Price says the site accelerates academic research by allowing academics (and non-academic researchers) to share their work, even before it's published in a standard journal. We talk to Richard about the features of the site and what makes it different from some of the other sharing platforms such as Mendeley and Google Scholar. Richard also shares how he became a businessman, saying that "there are connections between entrepreneurship and philosophy." One of my favorite questions of late has been what role philosophers play in our present age of science. With an open style and a pleasant agreeableness, Price is happy to speak up for his fellow philosophers.

A Revolution in Data Gathering: John Wilbanks

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John Wilbanks, Senior Fellow , The Kauffman Foundation Bio and Contact Info

Listen (7:31) Disconnect between informed consent and digital technology

Listen (9:26) Consent to Research Project

Listen (5:59) Who will be the early volunteers to share their data?

Listen (11:46) Access2Research petition at White House-now what?

Listen (3:59) Can you describe the nature of the legal threats you've received?

Listen (3:33) Would you donate your child's data to research?

Listen (4:23) Data gathering undergoing a revolution

"I like making it easier to share things," says John Wilbanks, a senior fellow at the Kauffman Foundation. Also a member of the Board of Directors for Sage Bionetworks, Wilbanks has been involved in numerous projects having to do with opening up important content and data. Now he runs the Consent to Research Project where he is designing systems that allow people to donate their research to data. Wilbanks discusses the disconnect that is emerging between informed consent and the realities of the digital revolution. In this comprehensive interview he talks about the Access2Research petition he recently spearheaded to extend the NIH's open access policy to the other federal agencies.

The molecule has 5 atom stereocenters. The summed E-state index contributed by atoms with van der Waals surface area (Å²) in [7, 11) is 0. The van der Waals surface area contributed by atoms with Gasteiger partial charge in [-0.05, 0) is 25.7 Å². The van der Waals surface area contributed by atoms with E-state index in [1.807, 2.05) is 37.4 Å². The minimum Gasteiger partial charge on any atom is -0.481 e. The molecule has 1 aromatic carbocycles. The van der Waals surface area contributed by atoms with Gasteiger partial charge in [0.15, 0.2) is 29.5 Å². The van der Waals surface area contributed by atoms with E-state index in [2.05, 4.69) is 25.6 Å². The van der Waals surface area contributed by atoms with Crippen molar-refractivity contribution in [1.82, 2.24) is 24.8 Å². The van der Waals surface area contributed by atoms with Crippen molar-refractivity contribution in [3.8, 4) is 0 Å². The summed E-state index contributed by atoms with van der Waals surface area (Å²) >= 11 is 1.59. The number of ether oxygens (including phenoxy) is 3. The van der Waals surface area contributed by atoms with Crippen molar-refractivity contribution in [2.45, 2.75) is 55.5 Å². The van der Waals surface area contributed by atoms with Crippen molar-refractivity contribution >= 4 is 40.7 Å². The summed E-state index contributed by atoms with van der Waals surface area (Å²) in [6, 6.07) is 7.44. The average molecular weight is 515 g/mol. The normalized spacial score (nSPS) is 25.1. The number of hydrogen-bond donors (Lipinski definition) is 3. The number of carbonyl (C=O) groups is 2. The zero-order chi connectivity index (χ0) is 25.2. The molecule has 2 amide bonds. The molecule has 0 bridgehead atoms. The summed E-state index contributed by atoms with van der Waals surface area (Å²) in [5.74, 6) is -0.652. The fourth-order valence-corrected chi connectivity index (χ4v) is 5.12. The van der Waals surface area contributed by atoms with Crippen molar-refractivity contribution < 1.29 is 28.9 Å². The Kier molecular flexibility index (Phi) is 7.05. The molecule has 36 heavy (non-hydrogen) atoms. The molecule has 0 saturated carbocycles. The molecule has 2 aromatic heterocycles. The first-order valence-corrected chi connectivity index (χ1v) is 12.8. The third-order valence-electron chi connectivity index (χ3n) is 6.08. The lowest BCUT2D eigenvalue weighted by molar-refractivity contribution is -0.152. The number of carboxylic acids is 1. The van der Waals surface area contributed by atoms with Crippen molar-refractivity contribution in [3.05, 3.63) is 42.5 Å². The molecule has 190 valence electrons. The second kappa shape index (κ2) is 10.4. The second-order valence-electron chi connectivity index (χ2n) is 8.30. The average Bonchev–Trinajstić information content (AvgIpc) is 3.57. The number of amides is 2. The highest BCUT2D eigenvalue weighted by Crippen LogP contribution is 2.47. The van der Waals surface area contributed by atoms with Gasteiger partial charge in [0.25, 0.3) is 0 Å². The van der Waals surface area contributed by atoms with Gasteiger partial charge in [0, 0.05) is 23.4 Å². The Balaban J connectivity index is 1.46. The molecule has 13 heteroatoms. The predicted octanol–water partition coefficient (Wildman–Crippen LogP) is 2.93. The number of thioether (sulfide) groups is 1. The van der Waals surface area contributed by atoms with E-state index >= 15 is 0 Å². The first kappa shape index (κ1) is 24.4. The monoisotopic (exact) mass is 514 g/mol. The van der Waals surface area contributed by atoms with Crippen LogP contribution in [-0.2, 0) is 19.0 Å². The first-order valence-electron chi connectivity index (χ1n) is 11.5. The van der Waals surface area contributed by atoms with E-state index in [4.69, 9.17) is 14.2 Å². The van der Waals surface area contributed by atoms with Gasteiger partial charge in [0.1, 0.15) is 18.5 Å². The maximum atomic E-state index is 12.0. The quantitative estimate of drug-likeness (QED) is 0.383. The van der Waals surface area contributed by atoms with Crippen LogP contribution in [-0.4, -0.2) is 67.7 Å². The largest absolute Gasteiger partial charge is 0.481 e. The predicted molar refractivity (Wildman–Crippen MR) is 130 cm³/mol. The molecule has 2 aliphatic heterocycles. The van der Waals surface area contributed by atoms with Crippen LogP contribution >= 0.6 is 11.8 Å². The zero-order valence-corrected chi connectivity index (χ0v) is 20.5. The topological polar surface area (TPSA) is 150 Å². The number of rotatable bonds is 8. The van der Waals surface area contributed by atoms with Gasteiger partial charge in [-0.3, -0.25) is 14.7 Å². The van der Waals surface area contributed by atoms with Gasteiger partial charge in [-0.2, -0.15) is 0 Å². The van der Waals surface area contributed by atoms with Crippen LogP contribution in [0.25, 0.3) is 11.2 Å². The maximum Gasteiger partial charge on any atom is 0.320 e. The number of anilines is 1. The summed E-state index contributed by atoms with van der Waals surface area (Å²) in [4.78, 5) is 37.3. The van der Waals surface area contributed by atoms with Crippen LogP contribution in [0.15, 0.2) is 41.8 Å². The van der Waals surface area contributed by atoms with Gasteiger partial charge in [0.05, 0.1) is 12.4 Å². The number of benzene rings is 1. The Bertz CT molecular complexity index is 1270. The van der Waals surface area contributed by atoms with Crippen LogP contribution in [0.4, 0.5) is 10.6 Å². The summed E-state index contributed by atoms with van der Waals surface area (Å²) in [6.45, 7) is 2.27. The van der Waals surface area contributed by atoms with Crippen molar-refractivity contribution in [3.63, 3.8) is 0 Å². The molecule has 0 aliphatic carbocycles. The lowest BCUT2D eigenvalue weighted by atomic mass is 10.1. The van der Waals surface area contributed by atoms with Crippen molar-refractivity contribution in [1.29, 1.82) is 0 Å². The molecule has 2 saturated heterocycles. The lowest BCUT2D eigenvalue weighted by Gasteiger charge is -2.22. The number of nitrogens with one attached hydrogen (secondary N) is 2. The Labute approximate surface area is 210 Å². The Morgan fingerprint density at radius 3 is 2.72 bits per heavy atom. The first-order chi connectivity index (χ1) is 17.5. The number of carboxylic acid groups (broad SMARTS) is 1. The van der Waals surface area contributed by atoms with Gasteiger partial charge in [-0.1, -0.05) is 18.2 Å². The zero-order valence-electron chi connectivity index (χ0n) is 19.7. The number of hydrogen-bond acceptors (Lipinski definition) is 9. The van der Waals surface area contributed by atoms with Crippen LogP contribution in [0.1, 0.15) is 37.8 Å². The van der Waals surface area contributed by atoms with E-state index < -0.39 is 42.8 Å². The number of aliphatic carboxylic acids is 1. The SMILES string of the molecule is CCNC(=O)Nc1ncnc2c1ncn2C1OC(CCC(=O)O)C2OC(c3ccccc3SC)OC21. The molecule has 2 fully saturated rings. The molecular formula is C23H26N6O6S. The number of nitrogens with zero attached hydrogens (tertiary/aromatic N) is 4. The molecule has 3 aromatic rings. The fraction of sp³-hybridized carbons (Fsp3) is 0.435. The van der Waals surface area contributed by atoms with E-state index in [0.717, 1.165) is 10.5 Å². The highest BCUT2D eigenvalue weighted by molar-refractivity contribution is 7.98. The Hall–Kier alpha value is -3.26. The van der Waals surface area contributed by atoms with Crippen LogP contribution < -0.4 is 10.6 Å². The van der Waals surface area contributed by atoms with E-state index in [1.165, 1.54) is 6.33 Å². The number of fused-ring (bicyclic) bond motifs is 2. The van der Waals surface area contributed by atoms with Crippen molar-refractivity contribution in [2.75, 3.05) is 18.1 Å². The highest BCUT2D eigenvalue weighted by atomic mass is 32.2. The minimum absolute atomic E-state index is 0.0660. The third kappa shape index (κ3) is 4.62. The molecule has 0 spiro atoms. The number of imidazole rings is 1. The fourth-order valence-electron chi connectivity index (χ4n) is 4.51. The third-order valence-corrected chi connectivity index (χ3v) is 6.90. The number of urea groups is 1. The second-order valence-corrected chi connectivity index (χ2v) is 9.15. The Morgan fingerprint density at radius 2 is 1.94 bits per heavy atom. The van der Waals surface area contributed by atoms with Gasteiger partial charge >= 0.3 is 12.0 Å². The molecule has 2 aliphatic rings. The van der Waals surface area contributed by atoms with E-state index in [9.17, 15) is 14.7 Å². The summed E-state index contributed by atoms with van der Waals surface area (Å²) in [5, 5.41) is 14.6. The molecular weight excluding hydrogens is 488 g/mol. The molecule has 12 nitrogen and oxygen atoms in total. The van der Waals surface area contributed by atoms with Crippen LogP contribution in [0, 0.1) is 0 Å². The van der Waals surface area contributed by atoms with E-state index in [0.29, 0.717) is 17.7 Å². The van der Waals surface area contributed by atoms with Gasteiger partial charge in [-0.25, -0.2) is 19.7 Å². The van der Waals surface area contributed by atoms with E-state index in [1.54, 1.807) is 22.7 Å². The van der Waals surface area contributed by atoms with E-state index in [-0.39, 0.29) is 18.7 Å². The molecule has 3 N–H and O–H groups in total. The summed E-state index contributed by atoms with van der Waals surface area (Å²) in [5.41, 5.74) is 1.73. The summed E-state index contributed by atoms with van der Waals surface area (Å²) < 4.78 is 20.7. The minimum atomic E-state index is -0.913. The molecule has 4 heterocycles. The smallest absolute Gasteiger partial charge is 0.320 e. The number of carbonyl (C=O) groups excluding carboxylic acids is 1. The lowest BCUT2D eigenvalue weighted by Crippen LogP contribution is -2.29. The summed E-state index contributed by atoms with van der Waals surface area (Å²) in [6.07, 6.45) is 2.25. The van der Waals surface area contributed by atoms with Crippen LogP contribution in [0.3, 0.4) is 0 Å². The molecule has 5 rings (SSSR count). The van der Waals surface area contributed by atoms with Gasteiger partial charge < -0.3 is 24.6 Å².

Why does John like making it easier to share things? Hear about his past and find out his thoughts on data gathering in the future.

Listen to Wilbanks' TED talk

1st Hand Access to Research: William Gunn, Mendeley

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William Gunn, Head of Academic Outreach, Mendeley Bio and Contact Info

Listen (5:18) Mendeley and the system of science

Listen (5:24) What is altmetrics?

Listen (3:45) Not the publisher, but the discovery tool

Listen (7:28) Desktop manager and other advantages over Google Scholar

Listen (4:04) The recent Finch Report

Listen (3:37) What's your vision for the future of publishing?

Listen (2:46) Getting caught in Hurricane Katrina

William Gunn is head of academic outreach for Mendeley, the new tool for sharing research that everyone is talking about. Introducing us to the concept of altmetrics, William presents the Mendeley desktop manager and other features of Mendeley which separate it from Google Scholar. Mr. Gunn discusses his vision for the future of open access publishing and shares a personal story of evacuating New Orleans during Katrina.

Access Is a Right: Open Science Summit 2011

This last weekend “open science” evangelist Joseph Jackson and his colleagues put on the 2nd annual Open Science Summit (we were a media sponsor). The conference was held at the Computer History Museum in Mountain View California. Midway through the first day, a small unmanned robot appeared at the door. The little fellow stopped, looked around, then proceeded directly toward the stage forcing Mr. Jackson to pick up the pesky bugger and take him out of the room.